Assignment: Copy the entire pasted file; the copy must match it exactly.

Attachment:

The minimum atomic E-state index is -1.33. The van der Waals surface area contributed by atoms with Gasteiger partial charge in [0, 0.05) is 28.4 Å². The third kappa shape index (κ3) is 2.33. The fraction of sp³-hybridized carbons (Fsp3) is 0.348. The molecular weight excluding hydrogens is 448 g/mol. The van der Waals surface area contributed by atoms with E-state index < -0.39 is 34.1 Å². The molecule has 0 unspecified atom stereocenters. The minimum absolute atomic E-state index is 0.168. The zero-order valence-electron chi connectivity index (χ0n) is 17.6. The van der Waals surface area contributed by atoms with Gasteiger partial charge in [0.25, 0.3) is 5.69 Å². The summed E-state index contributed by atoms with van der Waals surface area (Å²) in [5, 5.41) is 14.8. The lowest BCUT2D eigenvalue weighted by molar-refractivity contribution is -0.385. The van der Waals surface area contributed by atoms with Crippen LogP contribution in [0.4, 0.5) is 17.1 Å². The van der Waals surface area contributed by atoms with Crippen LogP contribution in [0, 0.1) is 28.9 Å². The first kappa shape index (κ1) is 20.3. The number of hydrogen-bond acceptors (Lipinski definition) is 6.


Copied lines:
The minimum atomic E-state index is -1.33. The van der Waals surface area contributed by atoms with Gasteiger partial charge in [0, 0.05) is 28.4 Å². The third kappa shape index (κ3) is 2.33. The fraction of sp³-hybridized carbons (Fsp3) is 0.348. The molecular weight excluding hydrogens is 448 g/mol. The van der Waals surface area contributed by atoms with E-state index < -0.39 is 34.1 Å². The molecule has 0 unspecified atom stereocenters. The minimum absolute atomic E-state index is 0.168. The zero-order valence-electron chi connectivity index (χ0n) is 17.6. The van der Waals surface area contributed by atoms with Gasteiger partial charge in [0.25, 0.3) is 5.69 Å². The summed E-state index contributed by atoms with van der Waals surface area (Å²) in [5, 5.41) is 14.8. The lowest BCUT2D eigenvalue weighted by molar-refractivity contribution is -0.385. The van der Waals surface area contributed by atoms with Crippen LogP contribution in [0.4, 0.5) is 17.1 Å². The van der Waals surface area contributed by atoms with Crippen LogP contribution in [0, 0.1) is 28.9 Å². The first kappa shape index (κ1) is 20.3. The number of hydrogen-bond acceptors (Lipinski definition) is 6.